Every Jets fan has run through this scenario at least once over the last few weeks.
Finish the season 0-16, secure the No. 1 overall pick in next April's draft and add a generational talent in Clemson's quarterback Trevor Lawrence with the top pick. Then, continue stockpiling young assets in the draft, develop them and before you know it, boom, this franchise is right back in contention.
Wait just a second. There's one key piece to this plan that we're omitting... What happens to Sam Darnold?
Sports Illustrated's Albert Breer took a stab at predicting some of the most realistic destinations for New York's third-year quarterback in the event that his team elects to move him and proceed with Lawrence.
Here's Breer's take from this week's mailbag:
I could see Pittsburgh, Indianapolis, Chicago, Denver and San Francisco among the suitors, and I’m assembling that list without including New England, because I think with that level of interest, there’d be no need for the Jets to even think about trading him to a division rival.
I still like Darnold a lot. I think the league does, too. And I think the Jets do, as well, just not enough to pass on Trevor Lawrence if he’s sitting there for them.
Remember, Darnold is a former third-overall pick and will still be 23 years old when the draft takes place next spring. For a team in search of a young quarterback, that won't have a high enough pick to go after Lawrence or another top prospect at the position, Darnold is still a valuable piece.
If he can get healthy for the rest of this season and prove his worth, as he's already missed three games with a shoulder injury and is averaging just 174.2 passing yards per game, another team could seriously benefit from adding the USC product.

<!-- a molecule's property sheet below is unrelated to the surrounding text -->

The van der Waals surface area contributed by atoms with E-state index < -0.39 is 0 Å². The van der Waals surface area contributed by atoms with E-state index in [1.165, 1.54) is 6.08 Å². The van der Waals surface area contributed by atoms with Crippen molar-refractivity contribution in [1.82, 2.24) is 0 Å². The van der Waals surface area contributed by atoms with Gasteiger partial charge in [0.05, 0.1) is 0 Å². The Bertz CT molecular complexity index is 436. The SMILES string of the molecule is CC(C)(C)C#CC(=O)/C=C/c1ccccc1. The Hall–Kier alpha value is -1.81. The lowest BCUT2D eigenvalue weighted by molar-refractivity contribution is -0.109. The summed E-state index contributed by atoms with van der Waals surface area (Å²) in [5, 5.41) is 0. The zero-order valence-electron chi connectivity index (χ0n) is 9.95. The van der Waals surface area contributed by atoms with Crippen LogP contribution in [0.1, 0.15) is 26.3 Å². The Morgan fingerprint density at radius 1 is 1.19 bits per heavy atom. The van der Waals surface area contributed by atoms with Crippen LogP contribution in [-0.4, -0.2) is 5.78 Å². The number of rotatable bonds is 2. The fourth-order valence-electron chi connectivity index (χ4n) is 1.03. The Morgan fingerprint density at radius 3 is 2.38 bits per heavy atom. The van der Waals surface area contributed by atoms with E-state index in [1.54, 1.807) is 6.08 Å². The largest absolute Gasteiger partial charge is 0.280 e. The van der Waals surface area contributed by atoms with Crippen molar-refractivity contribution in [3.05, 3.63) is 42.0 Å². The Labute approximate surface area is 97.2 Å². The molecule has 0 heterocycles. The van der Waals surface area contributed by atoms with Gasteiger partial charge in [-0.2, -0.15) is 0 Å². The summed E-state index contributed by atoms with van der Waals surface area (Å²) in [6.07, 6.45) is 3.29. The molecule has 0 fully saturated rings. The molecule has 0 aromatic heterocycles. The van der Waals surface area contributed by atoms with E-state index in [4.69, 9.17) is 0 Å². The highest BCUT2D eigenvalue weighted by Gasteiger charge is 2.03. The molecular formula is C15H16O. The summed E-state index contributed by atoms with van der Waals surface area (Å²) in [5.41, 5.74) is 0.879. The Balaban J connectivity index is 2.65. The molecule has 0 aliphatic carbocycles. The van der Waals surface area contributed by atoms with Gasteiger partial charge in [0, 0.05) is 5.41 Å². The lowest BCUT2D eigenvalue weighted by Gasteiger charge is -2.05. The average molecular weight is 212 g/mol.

The next question is, how much would it cost them to take Darnold off the Jets hands? Breer has you covered:
I’ve kind of gone on the assumption that it’s going to be right at or a little richer than the two and a five Miami brought home for Josh Rosen. Yes, Darnold’s more accomplished and has a better reputation than Rosen. But there was still plenty of hope for Rosen in the spring of 2019, and at the time Rosen had four years left on his rookie contract, whereas Darnold will have the final year and a decision on the fifth-year option left—a fifth-year option that will be worth around $25 million and, per the new CBA, fully guaranteed.
But the more I’ve thought about this, the more I think that the price could wind up rising in time, because I think there’d be a lot of interest in Darnold.
So, there you have it. For that kind of price, you have to imagine at least a few teams would be interested, right? Here's where this could really get interesting.
If the New England Patriots (3-5 this season) can't nab a quarterback in the first round this spring, could Foxborough be a possible landing spot for Darnold?
Breer hinted at this in the first excerpt included above. Even if a Jets-Patriots deal might work on paper, trades don't often happen between division rivals, especially between these two teams. With other organizations surely reaching out as well, why would the Jets make a deal with the team they've got to play two times a year?
Plus, New England might have a chance to bring back familiar face instead.
Sam Darnold would be great [for New England], but I have a really hard time seeing the Jets trading him to the Patriots, particularly because—should they land the first pick—I think they’ll really have a market for him and won’t have to do that. Jimmy Garoppolo could be another option, one that I think would make a lot of sense, but that’s all contingent on San Francisco’s seeing a better option out there.
To read the rest of Breer's mailbag, which addresses everything from Bill Belichick's future to what's next for the Chicago Bears, click here.